Philanthropy

The term philanthropy is commonly used as the general term for foundations and donations. This is not entirely incorrect, but it has a considerably narrow meaning. First of all, philanthropy is very generally referred to as a positive attitude towards other people, like the term φιλανθρωπία (philanthrōpía) derived from the Greek, which derives from the words philos (friend) and anthropos (person). It appeared in Greek tragedies in approximately 500 BC and in the fourth century in Plato’s dialogue Eutyphron, in which the author Sokrates allows himself to be described as a philanthropist, because he lets his listeners share his wisdom lavishly and free of charge. Philon von Alexandria, a Jewish philosopher from the first century AD, conceptualised philanthropy as caring for all people, but also as for every individual and for all living things. Philanthropy finds a striking expression in the Christian commandments to love one‘s neighbour as oneself. Ecclesiastical interpretations that want to distinguish this commandment from a secular idea of philanthropy because of its connection with the commandment of the love of God seem absurd in this respect. The term also appears in Paul’s epistles in the New Testament several times. Other religious communities, especially Judaism and Islam, have similar conceptions of positive interpersonal interaction. In the 6th century AD, the Roman Emperor Justinian emphasised the meaning of philanthropy in his legislation, which held tremendous importance for Christian and Muslim foundations, among others. In his Novellen, part of the Corpus iuris civilis, he emphasised that he was a philanthropic master and his laws were philanthropic in a broad sense. Philanthropy and justice are, in his view, the highest human goods. >> More information (in German)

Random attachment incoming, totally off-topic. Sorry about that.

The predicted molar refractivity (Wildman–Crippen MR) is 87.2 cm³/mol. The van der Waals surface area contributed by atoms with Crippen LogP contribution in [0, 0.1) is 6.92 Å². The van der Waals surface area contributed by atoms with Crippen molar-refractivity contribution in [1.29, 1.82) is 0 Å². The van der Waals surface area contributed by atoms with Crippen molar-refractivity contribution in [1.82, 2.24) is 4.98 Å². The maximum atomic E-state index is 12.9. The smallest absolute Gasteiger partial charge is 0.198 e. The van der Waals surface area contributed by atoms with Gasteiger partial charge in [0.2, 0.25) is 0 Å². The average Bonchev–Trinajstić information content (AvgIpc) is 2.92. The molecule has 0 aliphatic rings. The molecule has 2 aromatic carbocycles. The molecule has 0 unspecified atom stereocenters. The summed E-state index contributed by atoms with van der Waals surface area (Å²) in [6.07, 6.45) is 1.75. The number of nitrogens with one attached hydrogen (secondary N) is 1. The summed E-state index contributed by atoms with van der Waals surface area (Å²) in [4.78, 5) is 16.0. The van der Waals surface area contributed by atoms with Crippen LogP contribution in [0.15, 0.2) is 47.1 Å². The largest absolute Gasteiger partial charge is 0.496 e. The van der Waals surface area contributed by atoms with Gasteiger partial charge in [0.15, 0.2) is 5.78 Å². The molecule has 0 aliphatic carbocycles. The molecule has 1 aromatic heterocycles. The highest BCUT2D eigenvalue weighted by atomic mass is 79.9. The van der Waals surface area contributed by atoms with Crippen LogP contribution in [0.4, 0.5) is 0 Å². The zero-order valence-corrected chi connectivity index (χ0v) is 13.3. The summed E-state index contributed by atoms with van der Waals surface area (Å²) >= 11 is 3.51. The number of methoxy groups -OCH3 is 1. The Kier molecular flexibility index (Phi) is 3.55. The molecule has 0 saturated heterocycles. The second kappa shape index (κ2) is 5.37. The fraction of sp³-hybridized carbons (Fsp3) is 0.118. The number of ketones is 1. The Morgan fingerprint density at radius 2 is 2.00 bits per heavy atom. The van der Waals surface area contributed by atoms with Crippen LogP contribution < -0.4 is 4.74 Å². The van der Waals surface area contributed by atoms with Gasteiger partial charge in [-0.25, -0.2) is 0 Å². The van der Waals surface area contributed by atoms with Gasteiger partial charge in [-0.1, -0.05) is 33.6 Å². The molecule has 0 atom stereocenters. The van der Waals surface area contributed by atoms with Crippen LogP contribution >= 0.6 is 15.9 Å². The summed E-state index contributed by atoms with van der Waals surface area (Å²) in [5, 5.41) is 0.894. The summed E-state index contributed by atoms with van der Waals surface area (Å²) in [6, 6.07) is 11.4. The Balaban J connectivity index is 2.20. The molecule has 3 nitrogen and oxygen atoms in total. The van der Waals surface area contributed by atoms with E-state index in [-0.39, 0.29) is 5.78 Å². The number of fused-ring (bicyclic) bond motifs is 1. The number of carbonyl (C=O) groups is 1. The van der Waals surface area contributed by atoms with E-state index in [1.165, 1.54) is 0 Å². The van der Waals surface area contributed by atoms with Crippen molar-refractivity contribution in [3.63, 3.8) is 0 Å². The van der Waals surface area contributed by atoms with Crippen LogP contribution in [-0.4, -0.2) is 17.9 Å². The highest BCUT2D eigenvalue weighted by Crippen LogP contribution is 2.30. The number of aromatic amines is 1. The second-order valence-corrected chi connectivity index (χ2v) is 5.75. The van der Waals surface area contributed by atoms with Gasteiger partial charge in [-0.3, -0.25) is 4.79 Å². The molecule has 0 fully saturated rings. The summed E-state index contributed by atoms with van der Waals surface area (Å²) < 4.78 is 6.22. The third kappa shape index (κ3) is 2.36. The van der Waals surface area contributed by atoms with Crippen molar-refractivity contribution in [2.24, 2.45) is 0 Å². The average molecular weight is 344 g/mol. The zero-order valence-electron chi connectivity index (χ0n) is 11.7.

Our projects on philanthropy

Current projects

  • Philanthropy.Insight

    As public distrust is sweeping the globe, trust has become a central resource for civil society, and especially philanthropy. Against this backdrop, the Philanthropy.Insight project proposes five principals along which philanthropies are able to align their practice towards a more trust-driven approach. In particular, the project concentrates on developing the modalities of a philanthropic concept of trust, and studies how self-assessments beyond fixed indicators might contribute to strengthen trust and demonstrate responsibility of future philanthropic practice. The Philanthropy.Insight project is organised by the Tocqueville Forum of the Maecenata Foundation and receives support from the Carnegie UK Trust and the Fundação Calouste Gulbenkian. >> More information

  • Diaspora Philanthropie in Deutschland
    The aim of the project ‘Diaspora Philanthropy in Germany’ is, in addition to compiling an up-to-date inventory, to formulate a concrete action plan that enables or facilitates philanthropic action by people with a history of migration in Germany. >> More information

Ongoing Projects

Current announcements on philanthropy

>> News on the topic